June 30, 2012 at 1:36 pm #2118AnonymousInactive
I am wondering what the Catechism of the Catholic Church says about a man and woman living together, with no intention of getting married.June 30, 2012 at 1:53 pm #10390About Catholics TeamKeymaster
As roommates or as though you are married (including a sexual relationship)?July 12, 2012 at 4:45 pm #10425AnonymousInactive
Yes, a man and woman living together, including sleeping together, wiht no intention of getting married…July 12, 2012 at 5:47 pm #10428About Catholics TeamKeymaster
All unmarried people are called to chastity. If living together leads you to sin then you should consider not living together.
See more about this here: hereJuly 12, 2012 at 6:24 pm #10430AnonymousInactive
[i:1m176o8g]The following, including the section of the Catechism quoted are from [/i:1m176o8g][url:1m176o8g]http://foryourmarriage.org/catholic-marriage/church-teachings/cohabitation/[/url:1m176o8g] [i:1m176o8g]I’ve bolded the section from the Catechism, as that was your initial question. The post does not specify the actual text, and if I have the opportunity I’ll look to see if I can find the section which they are quoting.[/i:1m176o8g]
It’s no secret that many couples are cohabiting, that is, living together in a sexual relationship without marriage. Currently, 60% of all marriages are preceded by cohabitation, but fewer than half of cohabiting unions end in marriage.
Many couples believe-mistakenly-that cohabitation will lower their risk of divorce. This is an understandable misconception, since many people are the children of divorce, or have other family members or friends who have divorced. Other reasons for living together include convenience, financial savings, companionship and security, and a desire to move out of their parents house.
What social science says about cohabitation
•On average, marriage preceded by cohabitation is 46% more likely to end in divorce.
•The risk is greatest for “serial” cohabitors who have had multiple relationships.
•Some studies indicate that those who live together with definite plans for marriage are at minimal risk; however, there are no positive effects from cohabiting.
•Cohabitation puts children at risk. Forty percent of cohabiting households include children. After five years, one-half of these couples will have broken up, compared to 15% of married parents.Cohabitation and Catholic Church teaching
Every act of sexual intercourse is intended by God to express love, commitment and openness to life in the total gift of the spouses to each other. Sexual intercourse outside of marriage cannot express what God intended. Rather, it says something false–a total commitment that the couple does not yet have. This total commitment is possible only in marriage.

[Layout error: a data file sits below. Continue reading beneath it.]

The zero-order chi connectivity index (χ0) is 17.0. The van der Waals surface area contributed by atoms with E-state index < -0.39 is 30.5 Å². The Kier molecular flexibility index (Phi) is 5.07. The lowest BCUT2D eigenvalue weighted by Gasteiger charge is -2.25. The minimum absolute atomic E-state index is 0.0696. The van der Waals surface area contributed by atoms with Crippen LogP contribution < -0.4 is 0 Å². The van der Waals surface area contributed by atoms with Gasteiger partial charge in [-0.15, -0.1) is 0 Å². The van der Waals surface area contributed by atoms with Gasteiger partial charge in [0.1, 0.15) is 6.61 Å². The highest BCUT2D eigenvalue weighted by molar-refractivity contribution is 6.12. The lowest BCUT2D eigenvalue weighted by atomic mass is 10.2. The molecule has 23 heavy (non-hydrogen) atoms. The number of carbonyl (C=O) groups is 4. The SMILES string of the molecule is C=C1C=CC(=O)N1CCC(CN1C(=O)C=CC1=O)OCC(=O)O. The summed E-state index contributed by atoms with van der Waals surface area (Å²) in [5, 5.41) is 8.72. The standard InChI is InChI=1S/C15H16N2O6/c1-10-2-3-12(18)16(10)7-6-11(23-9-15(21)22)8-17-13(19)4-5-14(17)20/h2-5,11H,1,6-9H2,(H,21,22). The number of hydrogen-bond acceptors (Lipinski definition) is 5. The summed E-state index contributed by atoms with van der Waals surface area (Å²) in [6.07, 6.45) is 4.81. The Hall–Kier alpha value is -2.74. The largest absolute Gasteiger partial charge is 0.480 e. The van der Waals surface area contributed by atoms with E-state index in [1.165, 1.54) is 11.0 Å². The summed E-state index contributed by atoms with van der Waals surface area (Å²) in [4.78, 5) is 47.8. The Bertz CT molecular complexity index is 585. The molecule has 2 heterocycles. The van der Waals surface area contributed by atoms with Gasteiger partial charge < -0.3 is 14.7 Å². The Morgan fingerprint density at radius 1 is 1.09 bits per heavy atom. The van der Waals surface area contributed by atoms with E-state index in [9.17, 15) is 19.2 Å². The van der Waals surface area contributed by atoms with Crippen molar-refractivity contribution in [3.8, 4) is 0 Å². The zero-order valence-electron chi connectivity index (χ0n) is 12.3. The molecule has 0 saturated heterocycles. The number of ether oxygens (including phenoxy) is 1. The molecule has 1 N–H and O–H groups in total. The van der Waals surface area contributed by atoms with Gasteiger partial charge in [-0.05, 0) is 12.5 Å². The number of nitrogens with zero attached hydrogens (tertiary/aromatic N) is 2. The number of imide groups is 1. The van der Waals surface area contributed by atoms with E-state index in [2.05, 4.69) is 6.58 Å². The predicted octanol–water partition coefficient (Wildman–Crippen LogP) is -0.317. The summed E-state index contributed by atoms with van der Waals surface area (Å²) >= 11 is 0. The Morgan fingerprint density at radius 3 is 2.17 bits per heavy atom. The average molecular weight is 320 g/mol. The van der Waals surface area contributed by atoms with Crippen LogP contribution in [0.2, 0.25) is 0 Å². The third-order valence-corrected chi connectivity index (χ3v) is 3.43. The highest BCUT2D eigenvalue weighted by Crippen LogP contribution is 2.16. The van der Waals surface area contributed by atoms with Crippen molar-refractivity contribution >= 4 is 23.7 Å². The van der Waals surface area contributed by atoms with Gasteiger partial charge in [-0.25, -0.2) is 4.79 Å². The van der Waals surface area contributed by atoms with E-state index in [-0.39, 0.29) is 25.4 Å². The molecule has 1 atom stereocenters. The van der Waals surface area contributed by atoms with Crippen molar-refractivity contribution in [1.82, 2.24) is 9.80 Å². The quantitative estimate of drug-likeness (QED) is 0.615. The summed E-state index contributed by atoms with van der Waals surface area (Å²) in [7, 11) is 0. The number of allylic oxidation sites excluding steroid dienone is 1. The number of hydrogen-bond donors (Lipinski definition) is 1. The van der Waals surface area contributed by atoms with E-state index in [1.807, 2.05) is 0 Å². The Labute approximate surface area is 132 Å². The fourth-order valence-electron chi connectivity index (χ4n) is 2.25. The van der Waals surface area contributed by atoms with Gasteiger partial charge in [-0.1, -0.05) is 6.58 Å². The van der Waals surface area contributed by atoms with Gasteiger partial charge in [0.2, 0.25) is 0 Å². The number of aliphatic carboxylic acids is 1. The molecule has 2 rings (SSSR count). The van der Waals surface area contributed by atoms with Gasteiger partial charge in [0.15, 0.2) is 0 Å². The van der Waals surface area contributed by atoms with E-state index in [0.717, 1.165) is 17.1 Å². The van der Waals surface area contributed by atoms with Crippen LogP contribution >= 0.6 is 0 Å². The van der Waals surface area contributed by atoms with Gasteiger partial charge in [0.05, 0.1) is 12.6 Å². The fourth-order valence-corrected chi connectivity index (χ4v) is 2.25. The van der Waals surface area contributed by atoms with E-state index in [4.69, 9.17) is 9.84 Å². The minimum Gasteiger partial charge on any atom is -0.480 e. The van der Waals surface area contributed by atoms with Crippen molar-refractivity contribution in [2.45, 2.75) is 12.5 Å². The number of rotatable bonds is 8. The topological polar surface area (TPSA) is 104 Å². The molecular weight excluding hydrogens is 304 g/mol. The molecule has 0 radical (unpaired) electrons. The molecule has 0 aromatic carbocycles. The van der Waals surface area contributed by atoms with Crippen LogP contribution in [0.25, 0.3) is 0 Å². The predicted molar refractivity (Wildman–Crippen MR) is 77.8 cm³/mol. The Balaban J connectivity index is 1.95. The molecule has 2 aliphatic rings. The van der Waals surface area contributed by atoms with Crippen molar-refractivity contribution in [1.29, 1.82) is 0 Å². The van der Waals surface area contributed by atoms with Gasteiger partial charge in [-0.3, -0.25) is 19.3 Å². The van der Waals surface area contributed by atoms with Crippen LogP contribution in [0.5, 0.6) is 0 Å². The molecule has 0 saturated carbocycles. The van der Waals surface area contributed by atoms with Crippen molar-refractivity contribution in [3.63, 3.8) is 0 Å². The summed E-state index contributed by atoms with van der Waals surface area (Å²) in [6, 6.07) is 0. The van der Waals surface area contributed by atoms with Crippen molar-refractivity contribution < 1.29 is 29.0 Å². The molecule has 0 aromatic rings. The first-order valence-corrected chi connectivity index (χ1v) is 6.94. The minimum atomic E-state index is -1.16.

[b:1m176o8g]The Catechism of the Catholic Church points out that some couples claim a right to live together if they intend to marry later on. Although the couple may be sincere in their intention, the Catechism stresses that human love is not compatible with “trial marriages.” Rather, “it demands a total and definitive gift of persons to one another.”
Cohabitation and marriage preparationIf you are a cohabiting couple who has chosen to marry, the Catholic Church welcomes your decision to marry. Because cohabitation can have an effect on the marriage, couples are encouraged to explore certain questions with the pastoral minister who is preparing them for marriage. These include:
•Why did you choose to live together?
•What did you learn from the experience of living together?
•Why did you decide to marry?
•Why do you wish to marry in the Catholic Church?
•What does marriage as a sacrament mean to you?
Pastoral ministers may encourage cohabiting couples without children to separate for a period before marriage as a sign of their free, loving decision to follow the Church’s vision of marriage and sexuality. Couples are also encouraged to receive the Sacrament of Reconciliation.
People have a right to marry; therefore, cohabiting couples cannot be denied marriage in the Catholic Church solely because they are cohabiting. However, cohabitation may raise questions, for example, about the couple’s freedom to marry, that need to be explored.July 12, 2012 at 6:33 pm #10431AnonymousInactive
That’s all I could find too. In a situatin where the couple has no intention in marriage, but living in together out of convenience I think creates quite a problem, even with receivng the Eucharist. It would seem to create a viscious circle of going to confession, receive the Eucharist, back to living in sin, back to confessin, etc. I would think that would create a problem in of itself, one of presumptuous?
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